Senior Editor & Radio Host
You’re listening to your favorite song, or perhaps, your least favorite song, wondering who chooses what songs make it on the radio and how often should it play.
But who is the one responsible for making the decisions?
Well, I am.
More specifically, the program director (PD) makes the decisions regarding who and what goes on the air when and where.
In the past few years of my radio career, I was the person responsible for hiring talent, choosing songs, building programming clocks, scheduling shows, and analyzing the audience.
If it sounds like a lot, it is. A program director’s work is never done.
Let’s take a closer look at the average week in a program director’s life.
Hiring On-Air Staff
A radio station is more than a series of songs or talk shows. Someone, or in this case, a group of someones introduce the songs and interview the guests.
Part of a program director’s job is is recognizing, recruiting, hiring, and training talent. While it may sound easy, it’s a game of dice.
A radio station’s revenue is determined by ratings. You want someone who not only has talent but knows the format, or genre of the music, and can bring in listeners.
Just because someone has talent doesn’t mean they’ll make a good addition to your hosting team.
A program director may listen to similar stations in other cities to find a good fit. They’ll review resumes and demos. Maybe someone already on staff is ready to for their debut.
Once the PD hires the person, that’s only part of the process.
It’s the PD’s role to encourage the host to be their best by giving constant feedback. This is done in what is called air check sessions. The PD reviews the host’s on-air performance and supplies coaching.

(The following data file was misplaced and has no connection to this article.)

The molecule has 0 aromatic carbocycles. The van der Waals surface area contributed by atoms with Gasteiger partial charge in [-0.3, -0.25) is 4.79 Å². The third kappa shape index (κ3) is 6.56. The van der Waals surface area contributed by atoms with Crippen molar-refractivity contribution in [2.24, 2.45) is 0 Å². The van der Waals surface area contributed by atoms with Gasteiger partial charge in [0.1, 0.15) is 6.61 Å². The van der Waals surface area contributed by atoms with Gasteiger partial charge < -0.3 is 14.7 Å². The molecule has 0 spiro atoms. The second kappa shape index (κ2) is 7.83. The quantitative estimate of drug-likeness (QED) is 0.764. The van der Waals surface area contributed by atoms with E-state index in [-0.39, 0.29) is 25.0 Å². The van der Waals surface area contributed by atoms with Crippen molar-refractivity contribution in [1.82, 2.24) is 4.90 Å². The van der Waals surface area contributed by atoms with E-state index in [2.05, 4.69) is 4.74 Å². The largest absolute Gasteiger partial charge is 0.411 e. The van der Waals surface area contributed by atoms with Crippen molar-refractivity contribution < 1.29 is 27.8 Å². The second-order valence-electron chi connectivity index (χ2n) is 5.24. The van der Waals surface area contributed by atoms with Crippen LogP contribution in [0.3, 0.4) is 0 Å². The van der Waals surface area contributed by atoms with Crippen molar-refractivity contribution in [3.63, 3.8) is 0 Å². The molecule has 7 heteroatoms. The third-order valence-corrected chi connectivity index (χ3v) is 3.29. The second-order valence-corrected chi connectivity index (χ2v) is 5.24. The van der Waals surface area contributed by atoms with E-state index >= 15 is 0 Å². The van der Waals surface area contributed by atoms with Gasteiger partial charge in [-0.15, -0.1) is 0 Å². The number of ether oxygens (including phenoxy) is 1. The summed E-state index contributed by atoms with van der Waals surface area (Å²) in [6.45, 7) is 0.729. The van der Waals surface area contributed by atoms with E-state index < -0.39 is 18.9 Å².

But what if someone isn’t cutting it or misbehaves? The PD makes the decision to cut the person and find a replacement.
Talent management is only one aspect of a program director’s job.
Choosing Songs and Shows
A program director, well, directs programming. Programming refers to the music, shows, and live events broadcast on the radio.
In all honesty, choosing the programming is the easiest part. Scheduling programming is harder.
Scheduling means determining where and when and how often programming airs. More about that in a minute.
Programming requires a broad skillset. A PD must understand ratings, research results, and how it applies to the station’s success. But a PD must also have good instincts about what is trending and what the audience will like.
Building Programming Clocks And Scheduling Show
Here’s the part of the job that is a little more complicated. Let’s take it slowly.
Every station has software that schedules and plays programming. The PD has to create an algorithm to make everything run smoothly.
Songs are placed into categories. Each station is different, but some categories are the same. New releases are one category. Gold hits, the older songs, may be another category. Most PDs create four to six different categories for music.
Then the categories, along with commercials and talking, are made into a clock. No, not the kind of clock you’re used to seeing.
The clock tells the computer when to play songs from specific categories and commercials at certain times during the hour.
The PD is responsible for making sure songs from the same artist don’t play too close together or a very slow song doesn’t plays after a fast song. Maybe some music is played during a certain time of the day, also known as dayparting.
Programming is part science and part trial and error, which is why they rely on audience data.
Analyzing The Audience
None of a PD’s job matters if the audience isn’t listening. It all comes back to the audience.
Fortunately, the program director doesn’t calculate audience numbers. They merely have to interpret the numbers.
For broadcast stations, Nielsen calculates audience data. For streaming stations, tracking software determines how many unique listeners a station has and how long they listen.
The program director has to review the numbers and decide if something is or isn’t working. Of course, the goal is always to be number one.
Here are a few things a PD has to consider:
- How make people listen: This may involve changing up programming or marketing strategy.
- How to make people listen longer: Is the music flowing as it should? Can the station run a contest to increase the amount of time people are listening to the station?
- How to bring in high-dollar clients: While the PD doesn’t do this alone, they work with the sales team to create on-air opportunities to entice clients.
No one goes to school to become a program director. It takes a hard-knocks education and lots of natural ability to do the job effectively.
Hopefully, you have a better understanding on how to make a radio station a success. Keep coming back for more behind-the-scenes secrets of radio.